The ASB determined that a number of comments posted on the Facebook page were discriminatory toward women, derogatory and degrading toward homosexual people, contained inappropriate references to sexual activity and contained strong and obscene language and, as such, breached a number of the Code's provisions.6
After receiving the complaint, Fosters removed all of the offending comments from its Facebook page. It also implemented twice-daily monitoring of user comments, including removal of inappropriate comments, broader language filters, age restrictions, and an internal policy document addressing inappropriate topics and how to respond.
The Diageo Australia case concerned the Smirnoff Vodka Facebook page, which featured photographs uploaded by Diageo Australia of young people at various events, some of whom were holding alcoholic drinks. A complaint was made to the ASB that the photos depicted excess consumption of alcohol by people under 25 years old, in breach of the Code's health and safety provisions.
The ASB dismissed the complaint, finding that none of the images appeared to indicate an excessive consumption of alcohol and that all of the images appeared to be taken in licensed premises, which restrict entry to those 18 years old and over.7 The ASB found that the Facebook page was not contrary to prevailing community standards on health and safety and did not breach the Code.8
Following the ACCC's success in the Allergy Pathway case, the then ACCC chairman, Graeme Samuel, stated: 'Many corporations now use Facebook Fan pages and Twitter accounts to promote their businesses. This outcome confirms that any business that decides to leave public testimonials or other comments on their Facebook and Twitter pages will be held responsible if they are false, misleading or deceptive.'9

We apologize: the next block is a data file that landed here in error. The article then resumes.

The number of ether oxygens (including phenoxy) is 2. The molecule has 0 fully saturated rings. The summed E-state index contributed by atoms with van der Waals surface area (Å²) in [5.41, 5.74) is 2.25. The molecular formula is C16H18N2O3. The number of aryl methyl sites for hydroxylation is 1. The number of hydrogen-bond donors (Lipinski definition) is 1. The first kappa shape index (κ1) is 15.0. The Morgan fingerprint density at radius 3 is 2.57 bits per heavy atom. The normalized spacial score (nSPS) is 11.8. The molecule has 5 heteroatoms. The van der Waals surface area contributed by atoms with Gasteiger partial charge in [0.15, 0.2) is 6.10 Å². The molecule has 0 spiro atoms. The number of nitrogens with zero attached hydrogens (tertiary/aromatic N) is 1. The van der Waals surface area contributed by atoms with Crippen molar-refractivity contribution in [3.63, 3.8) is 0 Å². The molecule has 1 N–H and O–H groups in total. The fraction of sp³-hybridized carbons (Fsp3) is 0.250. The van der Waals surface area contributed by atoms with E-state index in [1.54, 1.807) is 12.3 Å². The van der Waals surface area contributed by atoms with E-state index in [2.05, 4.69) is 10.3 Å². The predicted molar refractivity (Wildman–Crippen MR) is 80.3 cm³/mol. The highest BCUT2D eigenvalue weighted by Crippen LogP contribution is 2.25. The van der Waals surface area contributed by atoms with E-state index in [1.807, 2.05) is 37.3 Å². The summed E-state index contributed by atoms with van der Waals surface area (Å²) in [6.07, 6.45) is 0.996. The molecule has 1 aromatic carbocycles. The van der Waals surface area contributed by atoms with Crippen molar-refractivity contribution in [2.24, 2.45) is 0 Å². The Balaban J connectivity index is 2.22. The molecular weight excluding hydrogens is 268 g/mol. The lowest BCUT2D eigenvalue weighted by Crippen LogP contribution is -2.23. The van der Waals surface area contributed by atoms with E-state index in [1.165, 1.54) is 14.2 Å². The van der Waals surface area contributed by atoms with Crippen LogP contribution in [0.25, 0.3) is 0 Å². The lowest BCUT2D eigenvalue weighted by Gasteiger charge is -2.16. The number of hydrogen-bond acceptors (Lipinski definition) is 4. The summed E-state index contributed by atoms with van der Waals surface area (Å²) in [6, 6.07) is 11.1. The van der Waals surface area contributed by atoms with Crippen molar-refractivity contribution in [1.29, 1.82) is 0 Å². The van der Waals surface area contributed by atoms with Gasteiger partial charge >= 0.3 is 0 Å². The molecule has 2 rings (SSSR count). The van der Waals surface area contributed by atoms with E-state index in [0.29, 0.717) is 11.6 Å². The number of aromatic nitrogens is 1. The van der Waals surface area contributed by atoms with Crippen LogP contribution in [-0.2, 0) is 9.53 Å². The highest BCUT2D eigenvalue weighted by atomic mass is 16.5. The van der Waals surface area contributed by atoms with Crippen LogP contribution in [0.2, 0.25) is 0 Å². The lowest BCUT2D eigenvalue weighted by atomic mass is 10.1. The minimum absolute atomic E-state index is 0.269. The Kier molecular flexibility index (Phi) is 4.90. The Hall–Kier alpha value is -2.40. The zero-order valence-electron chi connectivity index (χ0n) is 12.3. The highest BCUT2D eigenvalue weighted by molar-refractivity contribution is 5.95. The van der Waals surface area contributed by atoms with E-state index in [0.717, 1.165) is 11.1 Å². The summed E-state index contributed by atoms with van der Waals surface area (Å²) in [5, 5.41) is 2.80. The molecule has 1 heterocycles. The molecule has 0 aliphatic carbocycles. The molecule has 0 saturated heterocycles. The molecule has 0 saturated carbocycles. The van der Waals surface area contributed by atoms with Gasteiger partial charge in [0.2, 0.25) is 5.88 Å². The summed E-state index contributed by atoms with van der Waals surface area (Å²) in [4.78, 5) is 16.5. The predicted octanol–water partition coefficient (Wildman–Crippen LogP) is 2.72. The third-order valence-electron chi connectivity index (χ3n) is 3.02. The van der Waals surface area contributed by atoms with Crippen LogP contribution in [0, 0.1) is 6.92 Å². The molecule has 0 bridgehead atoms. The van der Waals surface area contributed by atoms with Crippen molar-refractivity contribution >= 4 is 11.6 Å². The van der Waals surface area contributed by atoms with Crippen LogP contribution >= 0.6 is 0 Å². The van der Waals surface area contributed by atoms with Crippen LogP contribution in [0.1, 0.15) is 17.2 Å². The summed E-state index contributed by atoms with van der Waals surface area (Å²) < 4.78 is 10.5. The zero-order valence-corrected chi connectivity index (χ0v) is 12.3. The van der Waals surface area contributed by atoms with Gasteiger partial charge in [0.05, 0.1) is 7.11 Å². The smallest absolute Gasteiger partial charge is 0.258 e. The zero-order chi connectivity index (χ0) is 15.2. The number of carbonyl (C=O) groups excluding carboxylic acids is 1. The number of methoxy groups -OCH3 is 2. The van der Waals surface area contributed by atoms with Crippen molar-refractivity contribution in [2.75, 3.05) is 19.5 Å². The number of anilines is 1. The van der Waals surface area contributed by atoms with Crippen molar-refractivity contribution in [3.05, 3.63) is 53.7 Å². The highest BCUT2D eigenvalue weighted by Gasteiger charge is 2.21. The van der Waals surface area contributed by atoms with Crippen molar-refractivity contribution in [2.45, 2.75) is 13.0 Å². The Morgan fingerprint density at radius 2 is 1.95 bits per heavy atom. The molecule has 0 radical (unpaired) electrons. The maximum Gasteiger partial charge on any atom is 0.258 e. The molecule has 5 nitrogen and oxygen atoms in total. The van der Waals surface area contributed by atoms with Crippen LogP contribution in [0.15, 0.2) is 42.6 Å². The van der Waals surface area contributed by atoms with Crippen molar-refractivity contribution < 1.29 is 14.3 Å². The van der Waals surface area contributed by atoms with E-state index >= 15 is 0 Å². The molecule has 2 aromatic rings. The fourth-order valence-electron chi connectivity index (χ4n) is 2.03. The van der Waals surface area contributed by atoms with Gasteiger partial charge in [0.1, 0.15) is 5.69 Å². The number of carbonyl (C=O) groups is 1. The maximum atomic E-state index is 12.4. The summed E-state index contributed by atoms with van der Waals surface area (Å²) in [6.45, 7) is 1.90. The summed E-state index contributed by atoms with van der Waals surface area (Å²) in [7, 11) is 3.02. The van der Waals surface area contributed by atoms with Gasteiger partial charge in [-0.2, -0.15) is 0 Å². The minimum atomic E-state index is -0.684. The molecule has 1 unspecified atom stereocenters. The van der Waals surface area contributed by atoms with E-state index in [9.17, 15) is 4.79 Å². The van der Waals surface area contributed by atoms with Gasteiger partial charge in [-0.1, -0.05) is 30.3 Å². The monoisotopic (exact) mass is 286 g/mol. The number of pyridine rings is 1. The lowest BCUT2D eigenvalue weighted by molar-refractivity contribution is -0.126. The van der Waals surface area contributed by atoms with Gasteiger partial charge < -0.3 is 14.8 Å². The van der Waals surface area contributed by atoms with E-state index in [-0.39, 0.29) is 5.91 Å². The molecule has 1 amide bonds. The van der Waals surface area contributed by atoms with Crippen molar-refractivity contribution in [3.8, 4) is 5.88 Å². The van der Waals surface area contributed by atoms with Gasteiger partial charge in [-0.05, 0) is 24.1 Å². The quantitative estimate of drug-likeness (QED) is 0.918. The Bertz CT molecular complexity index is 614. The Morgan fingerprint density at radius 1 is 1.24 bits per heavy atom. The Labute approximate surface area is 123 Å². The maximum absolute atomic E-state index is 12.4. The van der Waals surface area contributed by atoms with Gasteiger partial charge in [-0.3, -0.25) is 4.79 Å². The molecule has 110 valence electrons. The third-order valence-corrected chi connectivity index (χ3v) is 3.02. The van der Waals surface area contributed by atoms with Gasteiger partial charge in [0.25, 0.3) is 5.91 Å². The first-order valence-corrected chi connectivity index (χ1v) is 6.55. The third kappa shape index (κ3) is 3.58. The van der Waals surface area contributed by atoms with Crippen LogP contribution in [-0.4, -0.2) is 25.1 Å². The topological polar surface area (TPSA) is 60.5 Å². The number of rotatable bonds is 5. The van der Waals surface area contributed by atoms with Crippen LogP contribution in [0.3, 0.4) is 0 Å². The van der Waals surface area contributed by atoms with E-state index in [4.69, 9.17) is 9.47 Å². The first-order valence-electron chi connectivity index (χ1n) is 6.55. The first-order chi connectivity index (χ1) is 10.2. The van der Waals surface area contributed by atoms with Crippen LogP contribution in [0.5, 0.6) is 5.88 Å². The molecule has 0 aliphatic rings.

In a recent interview, ACCC Commissioner Sarah Court said that she expected large corporations to remove misleading posts on their Facebook pages within a day.10
The Federal Court and ASB decisions make it clear that businesses will be held responsible for comments posted by third-party users on their Facebook and Twitter pages if the comments contravene consumer laws, eg by being misleading and deceptive, and/or breach advertising standards in the Code.
Businesses need to implement procedures to regularly monitor the comments on their social media pages, and remove any content that is misleading, offensive or discriminatory. Considering the volume of traffic that some social media pages draw, and the instantaneous nature of postings to them, this may impose an onerous burden. However, as seen in the Allergy Pathway case, the consequences of non-compliance may be significant – businesses risk penalties, injunctions, negative publicity and damage to their reputation, particularly if they are required to publish corrective notices, and issue letters to their customers, describing the misleading conduct.
- ACCC v Allergy Pathway Pty Ltd (No 2)  FCA 74.
-  FCA 74, .
- Advertising Standards Bureau Case Report, Case Number 0271/12, Advertiser: Fosters Australia, Asia & Pacific (11 July 2012); Advertising Standards Bureau Case Report, Case Number 0272/12, Advertiser: Diageo Australia Ltd (11 July 2012).
- Advertising Standards Bureau Case Report, Case Number 0271/12, Advertiser: Fosters Australia, Asia & Pacific (11 July 2012).
- Ibid. If a complaint is upheld by the ASB, the advertiser is requested to remove or amend the offending advertisement.
- Advertising Standards Bureau Case Report, Case Number 0272/12, Advertiser: Diageo Australia Ltd (11 July 2012).
- ACCC News Release 'Firm fined for testimonials by Facebook "fans" and tweeters' (11 February 2011).
- Lee, J, 'Warning to firms on Facebook comments', The Age, 13 August 2012.
- Duncan TravisPartner,
Ph: +61 3 9613 8175
- Paul NicolsPartner, Sector Leader - Industrials,
Ph: +61 2 9230 4414
- Fiona CrosbiePartner,
Ph: +61 2 9230 4383
- Marshall McKennaPartner,
Ph: +61 8 9488 3820
- Tracey HarripPartner,
Ph: +61 7 3334 3215